NFL Heading to Midnight Deadline: Owners Hold a Slim Lead

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NFL players head into the final day of negotiations with owners holding a 3-0 lead. (The current Collective Bargaining Agreement expires at 11:59 pm ET Thursday night.)

On Tuesday, US District Court Judge David Doty overruled a Feb. 1 decision to reject the NFLPA's request that $4 billion in 2011 payments from networks to the league be placed in escrow if there is a lockout. Let me translate that from legalese to English. Back in 2008 the NFL owners made deals with the networks that would bring $4 billion in revenue in 2011 even if games weren't played. Simply put, this would give the owners a "war chest" for a work stoppage while the players would be left high and dry once their paychecks stopped.

Doty's ruling means, in effect, that this is unfair and since the players are responsible for producing that revenue, the NFL has to share it per the terms of the CBA - which probably means he will order the money put in escrow for future distribution to union members.

Okay, so NFL management probably won't be able to starve the players out as they have in previous work stoppages. So what's next?

Well, by the time you read this it's possible that the two sides could have agreed on an extension of the Collective Bargaining Agreement and talks can continue, but that won't work unless one side is willing to budge on one of several key issues - and right now, that doesn't seem likely.

Another definite possibility was suggested yesterday by Judy Battista in the New York Times. In fact, Battista thinks it will happen: "The union is planning to effectively dissolve itself.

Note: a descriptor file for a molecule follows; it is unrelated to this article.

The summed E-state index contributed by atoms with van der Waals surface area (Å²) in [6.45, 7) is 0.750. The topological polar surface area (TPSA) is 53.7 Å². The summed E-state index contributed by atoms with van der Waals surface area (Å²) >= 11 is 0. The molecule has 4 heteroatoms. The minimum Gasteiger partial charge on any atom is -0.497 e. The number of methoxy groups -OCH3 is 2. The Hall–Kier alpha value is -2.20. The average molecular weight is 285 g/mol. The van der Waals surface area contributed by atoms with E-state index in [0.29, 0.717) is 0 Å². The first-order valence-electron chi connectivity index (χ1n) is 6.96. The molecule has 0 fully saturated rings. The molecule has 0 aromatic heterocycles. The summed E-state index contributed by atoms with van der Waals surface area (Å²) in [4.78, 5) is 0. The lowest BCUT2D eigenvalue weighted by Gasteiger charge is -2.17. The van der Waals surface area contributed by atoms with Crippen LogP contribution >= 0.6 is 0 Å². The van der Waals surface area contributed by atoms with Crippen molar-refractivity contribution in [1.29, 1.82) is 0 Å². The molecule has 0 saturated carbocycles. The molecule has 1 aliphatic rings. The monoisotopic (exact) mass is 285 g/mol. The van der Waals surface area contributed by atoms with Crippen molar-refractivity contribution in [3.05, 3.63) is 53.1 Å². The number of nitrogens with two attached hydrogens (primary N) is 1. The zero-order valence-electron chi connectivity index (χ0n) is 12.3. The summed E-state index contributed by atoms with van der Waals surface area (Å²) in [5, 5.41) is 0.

"Twenty-two years ago, a similar decision by the union allowed individual players to sue the league, and they won a momentous victory - the right to free agency that they still enjoy."

Why did that happen? To take an enormously complex issue and simplify without distorting it, it comes to this: Nearly every time a players union (including, for decades, the baseball players union when it petitioned a court for the right of players to be free agents), the courts have responded, in one way or another, "That's a matter for collective bargaining." But you can't bargain collectively if you're not a union, so decertification could open the door to hundreds of individual lawsuits, something the NFL desperately does not want to deal with.

Decertification also could possibly open the door to a lawsuit relative to the NFL's relative freedom for antitrust laws, something it very much does not want to see.

So, though it may come as a surprise to many, the NFL owners don't want to crush the union, they simply want it to be a nice amicable company union like the one Gene Upshaw headed for more than 25 years. But new union head DeMaurice Smith is no Gene Upshaw.

There are simply too many matters - health care for current and retired players, use of the NFL logo in commercials, pensions, etc. - covered in the CBA that the teams don't want to deal with on an individual basis; chaos would ensue.

For that matter, the NFLPA would also prefer not to decertify, if only because it would might make it difficult to stay in touch with around 2,000 players. But union head DeMaurice Smith doesn't choose to decertify before the CBA is up tomorrow night - and the players already gave him the authority to do so in a vote last fall - then the players must wait six month, until September, to make the move.

By the way, the NFL owners have Judge Doty's Tuesday ruling already has the NFL owners accusing him of "bias" towards the players; they have called the players' talk of decertification "a sham"

Lester Munson, one of the best labor analysts in sportswriting, addresses this issue on ESPN.com. The NFL owners are "hoping that Doty or judges in a higher court might somehow fall for their arguments, although a number of Doty's earlier rulings have been in favor of the players, these rulings were not the result of any bias. They were based on the facts and the law, and they were unfavorable to the owners because the owners were wrong ... Doty is one of the finest jurists I have encountered. He is fair, equitable, and just, and he gives both sides ample opportunity to state their positions before he makes a ruling."

BTW, since Doty looks like he is going to be an increasingly big part of the picture, it might be worth mentioning that he is a Reagan appointee.

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